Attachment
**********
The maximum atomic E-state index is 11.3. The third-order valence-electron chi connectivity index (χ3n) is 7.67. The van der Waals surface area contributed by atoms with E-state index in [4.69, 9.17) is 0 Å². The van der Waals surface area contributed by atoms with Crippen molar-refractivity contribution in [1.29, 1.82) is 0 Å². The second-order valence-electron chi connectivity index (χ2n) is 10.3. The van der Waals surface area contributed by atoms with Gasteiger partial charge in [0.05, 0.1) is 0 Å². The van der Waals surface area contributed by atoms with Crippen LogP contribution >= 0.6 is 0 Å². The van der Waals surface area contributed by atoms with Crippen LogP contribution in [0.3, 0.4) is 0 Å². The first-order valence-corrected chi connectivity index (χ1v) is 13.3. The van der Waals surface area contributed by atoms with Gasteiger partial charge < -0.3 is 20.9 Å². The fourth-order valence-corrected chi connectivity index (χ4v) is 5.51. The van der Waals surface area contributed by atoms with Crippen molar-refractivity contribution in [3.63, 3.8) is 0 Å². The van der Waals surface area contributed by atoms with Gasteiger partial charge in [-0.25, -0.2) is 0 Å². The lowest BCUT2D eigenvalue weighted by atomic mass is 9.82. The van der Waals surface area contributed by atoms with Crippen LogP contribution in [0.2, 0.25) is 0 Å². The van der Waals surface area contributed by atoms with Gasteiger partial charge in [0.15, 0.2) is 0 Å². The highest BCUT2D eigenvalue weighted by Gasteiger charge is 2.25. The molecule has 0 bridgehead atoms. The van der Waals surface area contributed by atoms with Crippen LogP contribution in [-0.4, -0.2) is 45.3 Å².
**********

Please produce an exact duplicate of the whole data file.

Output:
The maximum atomic E-state index is 11.3. The third-order valence-electron chi connectivity index (χ3n) is 7.67. The van der Waals surface area contributed by atoms with E-state index in [4.69, 9.17) is 0 Å². The van der Waals surface area contributed by atoms with Crippen molar-refractivity contribution in [1.29, 1.82) is 0 Å². The second-order valence-electron chi connectivity index (χ2n) is 10.3. The van der Waals surface area contributed by atoms with Gasteiger partial charge in [0.05, 0.1) is 0 Å². The van der Waals surface area contributed by atoms with Crippen LogP contribution >= 0.6 is 0 Å². The van der Waals surface area contributed by atoms with Crippen LogP contribution in [0.3, 0.4) is 0 Å². The first-order valence-corrected chi connectivity index (χ1v) is 13.3. The van der Waals surface area contributed by atoms with Gasteiger partial charge < -0.3 is 20.9 Å². The fourth-order valence-corrected chi connectivity index (χ4v) is 5.51. The van der Waals surface area contributed by atoms with Crippen molar-refractivity contribution in [3.63, 3.8) is 0 Å². The van der Waals surface area contributed by atoms with Gasteiger partial charge in [-0.25, -0.2) is 0 Å². The lowest BCUT2D eigenvalue weighted by atomic mass is 9.82. The van der Waals surface area contributed by atoms with Crippen LogP contribution in [0.2, 0.25) is 0 Å². The van der Waals surface area contributed by atoms with Gasteiger partial charge in [0.15, 0.2) is 0 Å². The highest BCUT2D eigenvalue weighted by Gasteiger charge is 2.25. The molecule has 0 bridgehead atoms. The van der Waals surface area contributed by atoms with Crippen LogP contribution in [-0.4, -0.2) is 45.3 Å².